January 2022 Newsletter

The People of the Park…

“Strait” From Branson: The Wensels


Dale Dauten

It isn’t hard to meet someone who has been to Branson, Missouri; after all, 60 Minutes called it the “live music capital of the entire universe.” But how often do you meet someone from Branson? (The latest Census estimate has at about 12,000 residents.) Even so, among The Resort’s new residents this season is a couple who lived and performed there for many years: Gordy and Debbie Wensel.

We got to sit down with the Wensels just before the holidays and they each told the story of how they came to be in Branson, how they found each other there, and how they became a couple and performing team.

DEBBIE grew up in Sioux Falls, at least until the sixth grade; that’s when her parents bought a truck stop called Chef Rudy’s in the little town of Kimball, South Dakota. And the restaurant at that truck stop was where Debbie had her first public singing performance. After that start, she was off to sing at nearby VFW halls and any place else she could show off her talent.

So it wasn’t surprising that once she finished her time at Kimball High, she’d head for the big city… or, in this case, to Clear Lake, Iowa. She had relatives there but, also, Clear Lake is a Midwestern music hot spot. It was there, at the Surf Ballroom, that Buddy Holly, Richie Valens and “J.P. The Big Bopper” Richardson gave their last performances before that doomed plane ride. But, before and since, it was a popular venue for rock groups. And Debbie got to sing on its legendary stage several times.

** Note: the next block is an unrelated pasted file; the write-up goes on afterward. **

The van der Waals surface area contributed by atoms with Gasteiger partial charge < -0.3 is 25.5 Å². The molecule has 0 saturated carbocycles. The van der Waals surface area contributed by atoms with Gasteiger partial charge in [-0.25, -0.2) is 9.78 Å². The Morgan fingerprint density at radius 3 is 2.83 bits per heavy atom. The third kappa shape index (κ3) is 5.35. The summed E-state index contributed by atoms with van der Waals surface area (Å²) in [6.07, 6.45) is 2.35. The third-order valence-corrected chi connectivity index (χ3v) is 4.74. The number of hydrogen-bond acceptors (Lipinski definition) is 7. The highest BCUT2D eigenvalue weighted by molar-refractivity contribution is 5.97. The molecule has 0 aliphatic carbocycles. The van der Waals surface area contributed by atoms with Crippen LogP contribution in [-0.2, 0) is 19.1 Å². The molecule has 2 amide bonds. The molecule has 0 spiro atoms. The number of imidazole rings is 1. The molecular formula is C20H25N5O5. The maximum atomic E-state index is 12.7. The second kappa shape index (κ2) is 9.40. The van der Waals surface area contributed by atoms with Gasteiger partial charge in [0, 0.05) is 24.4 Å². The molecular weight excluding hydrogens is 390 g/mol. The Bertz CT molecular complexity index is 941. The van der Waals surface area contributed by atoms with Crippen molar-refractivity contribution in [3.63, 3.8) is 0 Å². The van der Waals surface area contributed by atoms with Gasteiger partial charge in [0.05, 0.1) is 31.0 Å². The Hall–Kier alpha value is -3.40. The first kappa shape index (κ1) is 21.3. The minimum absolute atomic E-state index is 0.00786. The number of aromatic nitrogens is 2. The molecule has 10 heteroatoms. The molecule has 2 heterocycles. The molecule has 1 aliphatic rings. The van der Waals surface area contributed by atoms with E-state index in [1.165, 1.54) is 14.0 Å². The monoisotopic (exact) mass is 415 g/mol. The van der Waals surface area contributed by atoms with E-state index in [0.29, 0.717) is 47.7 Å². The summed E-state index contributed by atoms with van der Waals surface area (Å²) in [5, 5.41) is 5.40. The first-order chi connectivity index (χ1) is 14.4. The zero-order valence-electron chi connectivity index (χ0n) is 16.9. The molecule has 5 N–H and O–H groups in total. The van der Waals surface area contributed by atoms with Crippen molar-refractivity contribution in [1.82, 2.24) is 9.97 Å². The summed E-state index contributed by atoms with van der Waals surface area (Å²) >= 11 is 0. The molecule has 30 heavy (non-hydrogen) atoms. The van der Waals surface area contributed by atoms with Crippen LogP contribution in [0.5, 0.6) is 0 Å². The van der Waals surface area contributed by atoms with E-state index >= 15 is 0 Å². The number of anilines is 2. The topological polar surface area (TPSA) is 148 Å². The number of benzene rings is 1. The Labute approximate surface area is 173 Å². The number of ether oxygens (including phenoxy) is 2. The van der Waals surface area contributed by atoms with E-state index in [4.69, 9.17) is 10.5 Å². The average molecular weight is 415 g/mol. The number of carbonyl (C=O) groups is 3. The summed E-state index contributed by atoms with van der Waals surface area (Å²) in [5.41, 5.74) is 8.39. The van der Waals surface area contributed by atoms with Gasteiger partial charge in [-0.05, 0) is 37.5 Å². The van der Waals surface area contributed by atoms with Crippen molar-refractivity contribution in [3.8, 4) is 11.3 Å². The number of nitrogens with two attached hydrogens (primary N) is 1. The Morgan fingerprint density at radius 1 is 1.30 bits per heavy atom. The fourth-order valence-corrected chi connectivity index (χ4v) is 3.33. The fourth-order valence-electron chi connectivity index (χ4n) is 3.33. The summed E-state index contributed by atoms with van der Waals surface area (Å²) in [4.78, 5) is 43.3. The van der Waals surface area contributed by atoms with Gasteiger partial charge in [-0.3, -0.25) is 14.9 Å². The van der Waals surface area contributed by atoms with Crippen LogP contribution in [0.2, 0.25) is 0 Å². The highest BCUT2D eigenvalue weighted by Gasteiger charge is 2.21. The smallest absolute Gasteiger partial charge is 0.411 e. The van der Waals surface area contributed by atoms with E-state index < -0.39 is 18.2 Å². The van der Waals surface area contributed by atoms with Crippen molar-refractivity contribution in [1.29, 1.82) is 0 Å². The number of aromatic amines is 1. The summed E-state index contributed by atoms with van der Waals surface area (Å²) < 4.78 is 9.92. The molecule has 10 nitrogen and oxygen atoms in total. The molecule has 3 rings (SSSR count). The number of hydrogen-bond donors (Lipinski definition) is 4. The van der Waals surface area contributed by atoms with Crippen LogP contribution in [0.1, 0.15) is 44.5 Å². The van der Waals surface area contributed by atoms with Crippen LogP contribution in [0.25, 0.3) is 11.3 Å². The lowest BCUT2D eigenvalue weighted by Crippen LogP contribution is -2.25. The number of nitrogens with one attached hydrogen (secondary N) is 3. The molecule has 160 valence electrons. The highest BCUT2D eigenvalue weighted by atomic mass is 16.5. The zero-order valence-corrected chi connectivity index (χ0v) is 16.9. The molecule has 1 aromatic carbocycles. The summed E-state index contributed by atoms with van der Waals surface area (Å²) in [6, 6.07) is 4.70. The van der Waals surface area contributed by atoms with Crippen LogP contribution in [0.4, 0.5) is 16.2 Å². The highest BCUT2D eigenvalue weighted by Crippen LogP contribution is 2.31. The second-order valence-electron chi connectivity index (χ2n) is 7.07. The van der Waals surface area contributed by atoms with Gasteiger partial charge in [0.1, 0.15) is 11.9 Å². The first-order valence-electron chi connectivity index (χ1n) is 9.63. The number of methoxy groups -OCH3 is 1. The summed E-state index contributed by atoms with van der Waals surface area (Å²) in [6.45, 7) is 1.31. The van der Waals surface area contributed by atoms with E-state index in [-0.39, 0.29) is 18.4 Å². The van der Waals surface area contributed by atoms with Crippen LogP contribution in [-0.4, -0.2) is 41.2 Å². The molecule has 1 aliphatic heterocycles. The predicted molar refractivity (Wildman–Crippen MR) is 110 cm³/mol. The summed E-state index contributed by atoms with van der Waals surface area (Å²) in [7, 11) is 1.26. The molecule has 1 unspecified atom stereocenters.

While in Clear Lake, she visited Branson and found herself thinking, “I need to move here.” And, she recalled concluding, “All my heroes are here. Andy Williams and the Osmonds were in Branson — that clinched it.” (Quick question for trivia lovers: How many Osmonds are there? Answer at end.)

So Debbie moved to Branson and found a job waiting tables at the Showboat Branson Belle, a place where Kenny Rogers often performed, but also a place where the restaurant’s servers are part of the show and where Debbie earned a solo on stage. Later, she landed a role in the musical “Pump Boys & Dinettes,” which meant, as she put it with a laugh, “I was still a waitress.”

From there it was on to be a singing server at the Hard Luck Diner. Her time there was memorable for many reasons, including falling in love.

And with that, let’s back up and bring in GORDY…

Gordon “Gordy” Wensel, who grew up in Cedar Rapids, Iowa. It was his mom who had the love of music and she, as Gordy recalled, “was the one who pushed me to get up and sing and to get up and sing at church.” But while he may have daydreamed of singing professionally, it remained a hobby as he went into the Army National Guard and into construction, building houses and becoming a general contractor.

Even so, his love of music kept calling to him and he wound up in a job as a radio disc jockey and he kept up his singing. He found success with a group called Third Generation, whose “Singing With the Saints” made it onto the gospel bestseller charts.

Then Branson came calling. It called to him in the form of a show called “Branson Idol,” where a Branson regular, Doug Gabriel, would go to other towns and put on competitions. Gordy remembers that, “You paid $50 and you sang two songs and that was your audition for the show. There were 560-some contestants and I took second place. First place got five grand and a recording contract. Second place got a fruit basket.” But it meant a lot more to Gordy than a fruit basket. He remembers the show’s founder, Gabriel, telling him, “Out of all the contestants, you are my biggest success story.”